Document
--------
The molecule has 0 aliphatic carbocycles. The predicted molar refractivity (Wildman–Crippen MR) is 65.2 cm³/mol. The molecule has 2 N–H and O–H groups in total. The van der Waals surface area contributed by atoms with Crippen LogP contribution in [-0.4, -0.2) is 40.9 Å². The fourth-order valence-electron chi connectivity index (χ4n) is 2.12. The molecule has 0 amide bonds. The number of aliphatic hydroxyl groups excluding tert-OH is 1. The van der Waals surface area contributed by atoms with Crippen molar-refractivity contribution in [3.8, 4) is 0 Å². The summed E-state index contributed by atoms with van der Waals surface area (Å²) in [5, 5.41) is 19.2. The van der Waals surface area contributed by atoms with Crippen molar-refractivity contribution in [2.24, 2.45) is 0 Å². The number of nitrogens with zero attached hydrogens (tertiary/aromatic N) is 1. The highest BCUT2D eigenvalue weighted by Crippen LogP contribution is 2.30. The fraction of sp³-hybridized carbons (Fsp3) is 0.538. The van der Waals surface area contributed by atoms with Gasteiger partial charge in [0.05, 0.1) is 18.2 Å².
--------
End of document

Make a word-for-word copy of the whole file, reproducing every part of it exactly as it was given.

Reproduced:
The molecule has 0 aliphatic carbocycles. The predicted molar refractivity (Wildman–Crippen MR) is 65.2 cm³/mol. The molecule has 2 N–H and O–H groups in total. The van der Waals surface area contributed by atoms with Crippen LogP contribution in [-0.4, -0.2) is 40.9 Å². The fourth-order valence-electron chi connectivity index (χ4n) is 2.12. The molecule has 0 amide bonds. The number of aliphatic hydroxyl groups excluding tert-OH is 1. The van der Waals surface area contributed by atoms with Crippen molar-refractivity contribution in [3.8, 4) is 0 Å². The summed E-state index contributed by atoms with van der Waals surface area (Å²) in [5, 5.41) is 19.2. The van der Waals surface area contributed by atoms with Crippen molar-refractivity contribution in [2.24, 2.45) is 0 Å². The number of nitrogens with zero attached hydrogens (tertiary/aromatic N) is 1. The highest BCUT2D eigenvalue weighted by Crippen LogP contribution is 2.30. The fraction of sp³-hybridized carbons (Fsp3) is 0.538. The van der Waals surface area contributed by atoms with Gasteiger partial charge in [0.05, 0.1) is 18.2 Å².